Microglia are specialized phagocytic cells of the central nervous system that engulf or phagocytise material and also mediate inflammatory responses. Based on these properties, they are thought to play a role in AD, especially since cell culture studies have shown that they can also phagocytise Ab. However, there is also some evidence that microglia do not effectively break down internalized Ab. This may lead to chronic activation and contribute to the progression of the disease. Dr. Webster is trying to determine whether the ingestion of Ab by brain cells causes the release of neurotoxic inflammatory molecules called cytokines. The production of oxygen-free radicals is also being monitored, and the production of both cytokines and free radicals will be correlated with the amount of undegraded Ab present inside the microglial cells. This information is important because some of the therapies currently being explored, such as an Ab vaccine, are predicated on the assumption that increased uptake of Ab by microglia will alleviate disease. However, if Ab activates microglia inflammatory responses, then the strategy of stimulating uptake could actually worsen the disease.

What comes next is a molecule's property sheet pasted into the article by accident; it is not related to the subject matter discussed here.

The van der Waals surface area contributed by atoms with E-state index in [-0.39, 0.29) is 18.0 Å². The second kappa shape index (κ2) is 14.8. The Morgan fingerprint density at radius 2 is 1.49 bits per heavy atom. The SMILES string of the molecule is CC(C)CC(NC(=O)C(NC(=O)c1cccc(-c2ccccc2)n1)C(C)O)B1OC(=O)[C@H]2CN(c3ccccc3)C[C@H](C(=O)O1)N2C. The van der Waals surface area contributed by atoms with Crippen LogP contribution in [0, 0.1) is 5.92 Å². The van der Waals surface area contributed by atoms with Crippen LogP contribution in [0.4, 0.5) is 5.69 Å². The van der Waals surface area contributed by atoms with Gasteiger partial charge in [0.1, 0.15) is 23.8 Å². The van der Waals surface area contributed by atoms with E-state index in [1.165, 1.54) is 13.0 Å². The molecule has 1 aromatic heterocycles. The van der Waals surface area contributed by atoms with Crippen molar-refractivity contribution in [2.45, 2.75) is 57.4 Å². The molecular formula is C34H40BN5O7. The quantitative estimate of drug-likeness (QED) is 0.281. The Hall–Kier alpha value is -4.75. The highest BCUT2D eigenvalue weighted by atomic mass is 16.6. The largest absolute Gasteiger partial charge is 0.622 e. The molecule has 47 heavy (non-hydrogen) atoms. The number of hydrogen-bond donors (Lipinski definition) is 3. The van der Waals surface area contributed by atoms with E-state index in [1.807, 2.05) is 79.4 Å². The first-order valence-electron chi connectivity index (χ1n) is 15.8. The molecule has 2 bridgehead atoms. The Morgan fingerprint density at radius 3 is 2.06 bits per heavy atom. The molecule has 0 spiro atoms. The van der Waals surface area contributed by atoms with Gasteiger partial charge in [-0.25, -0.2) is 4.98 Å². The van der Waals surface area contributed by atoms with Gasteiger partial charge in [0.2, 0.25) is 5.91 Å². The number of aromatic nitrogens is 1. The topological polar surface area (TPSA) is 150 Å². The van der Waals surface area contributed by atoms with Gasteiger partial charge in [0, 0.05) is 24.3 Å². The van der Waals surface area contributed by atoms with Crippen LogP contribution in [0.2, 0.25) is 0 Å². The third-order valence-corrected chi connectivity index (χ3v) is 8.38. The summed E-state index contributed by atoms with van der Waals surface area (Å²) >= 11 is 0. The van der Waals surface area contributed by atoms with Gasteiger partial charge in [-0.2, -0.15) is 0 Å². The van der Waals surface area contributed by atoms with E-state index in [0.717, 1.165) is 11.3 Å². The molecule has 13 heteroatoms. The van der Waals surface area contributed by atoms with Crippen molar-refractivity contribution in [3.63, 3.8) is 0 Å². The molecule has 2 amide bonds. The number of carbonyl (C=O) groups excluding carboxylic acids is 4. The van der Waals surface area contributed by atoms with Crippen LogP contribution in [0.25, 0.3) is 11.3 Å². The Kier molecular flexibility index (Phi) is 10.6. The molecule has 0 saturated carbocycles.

First published on: June 10, 2008
Last modified on: June 11, 2008